How to Approach Differentiating Instruction in Mathematics:
- Focus Instruction on Key Concepts
- One of the most effective ways to differentiate in mathematics is to focus on the key concepts (*big ideas) rather than a narrow, specific curricular outcome.
- To do this try to cluster specific curricular outcomes and use them as learning goals over a few lessons (if this isn’t already done via a curricular continua (ex: Comox Valley Schools – School District No. 71 curricular continua).
- Examine curricular outcomes in other grade levels to understand what the key concepts are (ex: meanings of multiplication)
- “It is impossible to differentiate too narrow an idea, but it is always possible to differentiate instruction focused on a bigger idea” (Small and Lin, 4)
- Use Instructional Trajectory or Learning Landscape for Planning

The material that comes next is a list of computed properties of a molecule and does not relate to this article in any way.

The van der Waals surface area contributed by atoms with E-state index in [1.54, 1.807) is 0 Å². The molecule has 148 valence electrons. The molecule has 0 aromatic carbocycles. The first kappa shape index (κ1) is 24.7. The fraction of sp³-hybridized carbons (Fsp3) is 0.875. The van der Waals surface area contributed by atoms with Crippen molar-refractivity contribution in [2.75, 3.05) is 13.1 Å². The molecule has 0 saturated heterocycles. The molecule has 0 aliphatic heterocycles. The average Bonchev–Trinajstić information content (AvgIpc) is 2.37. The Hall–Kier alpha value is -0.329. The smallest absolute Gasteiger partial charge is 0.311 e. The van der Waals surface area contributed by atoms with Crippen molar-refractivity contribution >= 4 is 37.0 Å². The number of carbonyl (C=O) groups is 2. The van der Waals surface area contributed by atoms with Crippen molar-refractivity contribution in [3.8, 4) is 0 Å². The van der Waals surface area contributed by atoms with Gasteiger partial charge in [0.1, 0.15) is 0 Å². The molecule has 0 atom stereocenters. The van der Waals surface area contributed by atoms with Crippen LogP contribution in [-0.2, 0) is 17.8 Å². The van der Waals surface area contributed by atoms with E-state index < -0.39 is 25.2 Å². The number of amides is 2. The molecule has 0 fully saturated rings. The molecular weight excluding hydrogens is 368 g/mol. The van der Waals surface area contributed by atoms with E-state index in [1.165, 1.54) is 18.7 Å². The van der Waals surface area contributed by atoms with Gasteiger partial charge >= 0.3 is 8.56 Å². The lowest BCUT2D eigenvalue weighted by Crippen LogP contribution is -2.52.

- It is important to map out a sequence of instruction that identifies key mathematical concepts (clustered specific outcomes) that students need to learn.
- This allows Teachers to easily pre-assess students readiness, recognize their mathematical thinking/talents and plan out a sequence of instruction for students that aligns with where the student is at in that sequence.
- Provide Choice
- If a teacher is uncomfortable with differentiating instruction in the “main lesson” they can always provide some choice in follow up activities where students practice the ideas that have been taught.
More Good Questions: Great Ways to Differentiate Secondary Mathematics Instruction, by Marian Small and Amy Lin, Hawker Brownlow Education, 2011, pp. 1–10.
“Differentiating Mathematics Instruction.” Jessica Kanold-McIntyre, Solution Tree Blog, 26 Feb. 2019, www.solutiontree.com/blog/how-to-differentiate-math-instruction/.
“Differentiating Mathematics Instruction.” The Literacy and Numeracy Secretariat Government of Ontario, Capacity Building Series, Government of Ontario, Sept. 2008, www.edu.gov.on.ca/eng/literacynumeracy/inspire/research/capacityBuilding.html.